Opioid-Linked Visits To ERs Double In Orange County
KPCC finds that as the drug problem grows, the county's wealthier communities are seeing the brunt of the epidemic. In other news, the country's largest pharmacy benefit manager is seeking to limit access to opioids and public health advocates warn about overdoses while driving.
Infographic: Orange County's Wealthiest Cities Have Biggest Opioid Problem
Opioid abuse and overdoses have caused emergency room visits in Orange County to more than double over the last decade, according to a recent report from the county health care agency. The cities with the highest rates of opioid-related emergency room visits are in generally wealthy south Orange County and along the coast, with Dana Point at the top of the list. (Replogle, 8/16)
The Associated Press:
Express Scripts To Limit Opioids; Doctors Concerned
The nation’s largest pharmacy benefit manager will soon limit the number and strength of opioid drugs prescribed to first-time users as part of a wide-ranging effort to curb an epidemic affecting millions of Americans. But the new program from Express Scripts is drawing criticism from the American Medical Association, the largest association of physicians and medical students in the U.S., which believes treatment plans should be left to doctors and their patients. (Salter, 8/17)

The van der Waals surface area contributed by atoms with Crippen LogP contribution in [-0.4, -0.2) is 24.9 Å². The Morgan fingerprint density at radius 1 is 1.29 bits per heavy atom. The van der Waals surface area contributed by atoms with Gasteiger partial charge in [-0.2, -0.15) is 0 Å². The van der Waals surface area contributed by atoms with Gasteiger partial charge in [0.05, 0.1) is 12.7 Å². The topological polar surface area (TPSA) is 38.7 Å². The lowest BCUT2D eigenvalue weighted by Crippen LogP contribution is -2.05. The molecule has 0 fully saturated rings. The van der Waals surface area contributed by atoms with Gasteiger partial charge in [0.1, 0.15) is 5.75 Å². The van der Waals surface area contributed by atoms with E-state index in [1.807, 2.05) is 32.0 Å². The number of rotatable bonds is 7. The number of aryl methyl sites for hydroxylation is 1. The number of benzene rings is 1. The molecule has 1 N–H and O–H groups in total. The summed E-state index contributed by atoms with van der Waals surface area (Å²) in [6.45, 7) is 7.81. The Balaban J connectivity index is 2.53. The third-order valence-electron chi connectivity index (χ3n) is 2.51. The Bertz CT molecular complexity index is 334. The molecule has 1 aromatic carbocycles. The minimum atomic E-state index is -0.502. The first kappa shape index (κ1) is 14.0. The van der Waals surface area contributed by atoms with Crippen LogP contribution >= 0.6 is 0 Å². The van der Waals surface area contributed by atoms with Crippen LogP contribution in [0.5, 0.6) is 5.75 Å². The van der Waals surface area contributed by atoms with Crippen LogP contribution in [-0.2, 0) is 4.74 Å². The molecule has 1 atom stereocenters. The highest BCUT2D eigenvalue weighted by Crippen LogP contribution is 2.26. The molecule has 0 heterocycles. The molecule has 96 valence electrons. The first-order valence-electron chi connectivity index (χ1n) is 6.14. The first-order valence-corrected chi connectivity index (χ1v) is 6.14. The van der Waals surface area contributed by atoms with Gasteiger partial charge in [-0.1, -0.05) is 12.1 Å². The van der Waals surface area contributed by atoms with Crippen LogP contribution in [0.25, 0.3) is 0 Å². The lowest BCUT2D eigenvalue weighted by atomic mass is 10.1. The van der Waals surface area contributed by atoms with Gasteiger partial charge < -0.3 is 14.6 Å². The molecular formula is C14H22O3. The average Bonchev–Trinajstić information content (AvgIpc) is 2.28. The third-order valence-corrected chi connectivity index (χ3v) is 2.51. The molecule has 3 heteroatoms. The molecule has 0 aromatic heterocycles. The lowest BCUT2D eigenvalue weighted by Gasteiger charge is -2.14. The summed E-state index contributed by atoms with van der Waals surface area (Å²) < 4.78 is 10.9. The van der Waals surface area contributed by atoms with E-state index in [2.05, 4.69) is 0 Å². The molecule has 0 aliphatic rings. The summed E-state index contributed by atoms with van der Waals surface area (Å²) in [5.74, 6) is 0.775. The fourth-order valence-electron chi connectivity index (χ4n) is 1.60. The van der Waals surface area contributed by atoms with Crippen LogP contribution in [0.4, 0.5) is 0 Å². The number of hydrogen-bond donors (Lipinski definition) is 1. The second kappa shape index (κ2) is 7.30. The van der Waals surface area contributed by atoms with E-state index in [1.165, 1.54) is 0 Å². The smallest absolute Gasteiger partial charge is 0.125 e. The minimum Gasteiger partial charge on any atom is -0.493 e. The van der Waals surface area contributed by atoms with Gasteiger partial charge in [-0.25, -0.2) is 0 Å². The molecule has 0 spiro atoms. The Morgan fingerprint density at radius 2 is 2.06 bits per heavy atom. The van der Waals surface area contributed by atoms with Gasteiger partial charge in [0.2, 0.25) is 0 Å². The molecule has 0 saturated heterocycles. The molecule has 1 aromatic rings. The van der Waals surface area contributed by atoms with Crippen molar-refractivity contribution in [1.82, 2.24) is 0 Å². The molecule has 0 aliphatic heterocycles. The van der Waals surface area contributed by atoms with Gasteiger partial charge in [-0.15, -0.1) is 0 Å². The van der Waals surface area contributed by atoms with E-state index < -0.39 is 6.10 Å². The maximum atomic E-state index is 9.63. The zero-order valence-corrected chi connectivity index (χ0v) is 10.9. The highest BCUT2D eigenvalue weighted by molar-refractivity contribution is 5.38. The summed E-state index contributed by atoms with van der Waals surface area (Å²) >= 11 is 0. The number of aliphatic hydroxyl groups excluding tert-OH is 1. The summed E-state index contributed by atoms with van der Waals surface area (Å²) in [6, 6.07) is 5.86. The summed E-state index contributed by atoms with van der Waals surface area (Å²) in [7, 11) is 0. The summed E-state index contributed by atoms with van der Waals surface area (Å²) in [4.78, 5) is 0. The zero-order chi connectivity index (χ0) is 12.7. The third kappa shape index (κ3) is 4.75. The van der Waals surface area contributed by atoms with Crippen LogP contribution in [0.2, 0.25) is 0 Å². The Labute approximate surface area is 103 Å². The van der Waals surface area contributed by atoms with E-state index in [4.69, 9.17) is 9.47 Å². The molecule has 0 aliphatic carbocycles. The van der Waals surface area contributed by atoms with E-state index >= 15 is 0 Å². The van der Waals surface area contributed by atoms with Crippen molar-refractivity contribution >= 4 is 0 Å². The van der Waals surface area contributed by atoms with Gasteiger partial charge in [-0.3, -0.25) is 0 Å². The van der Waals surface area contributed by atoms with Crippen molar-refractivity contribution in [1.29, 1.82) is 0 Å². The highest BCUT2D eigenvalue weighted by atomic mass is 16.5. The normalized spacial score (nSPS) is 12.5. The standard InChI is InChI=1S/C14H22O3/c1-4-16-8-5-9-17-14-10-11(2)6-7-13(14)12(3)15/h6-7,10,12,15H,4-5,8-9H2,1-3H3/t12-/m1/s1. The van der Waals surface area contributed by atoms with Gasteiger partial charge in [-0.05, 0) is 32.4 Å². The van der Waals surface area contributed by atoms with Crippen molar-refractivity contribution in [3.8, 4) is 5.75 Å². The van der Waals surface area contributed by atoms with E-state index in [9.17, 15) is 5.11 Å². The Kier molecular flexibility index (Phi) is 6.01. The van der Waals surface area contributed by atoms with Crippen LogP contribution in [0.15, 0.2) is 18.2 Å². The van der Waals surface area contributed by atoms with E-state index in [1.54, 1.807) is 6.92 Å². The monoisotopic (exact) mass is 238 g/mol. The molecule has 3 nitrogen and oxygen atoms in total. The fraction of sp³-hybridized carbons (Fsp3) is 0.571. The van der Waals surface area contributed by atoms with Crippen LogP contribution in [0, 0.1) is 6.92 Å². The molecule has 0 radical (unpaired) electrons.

The Associated Press:
Overdoses On The Road: Drugged Driving Rises As A Menace
Car crashes caused by overdosing drivers are becoming so commonplace, authorities say, that some rescue crews immediately administer the antidote, naloxone, to any unresponsive driver they find at an accident scene. People who use heroin and related drugs are sometimes so eager to get high, or so sick from withdrawal, that they’ll shoot up in the car as soon as they get their hands on more, police say. Often they’re back on the road before the overdose takes hold, and they lose consciousness, a recipe for traffic accidents. (Stacy and Welsh-Huggins, 8/17)
And on the issue of excess drinking --
With Heavy Drinking On The Rise, How Much Is Too Much?
If one glass of wine takes the edge off, why not drink a few more? This thinking may help explain the findings of a new study that points to an increase in drinking among adults in the U.S., especially women. "We found that both alcohol use and high-risk drinking, which is sometimes called binge-drinking, increased over time," says Deborah Hasin, a professor of epidemiology at the Columbia University Medical Center and an author of the study. (Aubrey, 8/16)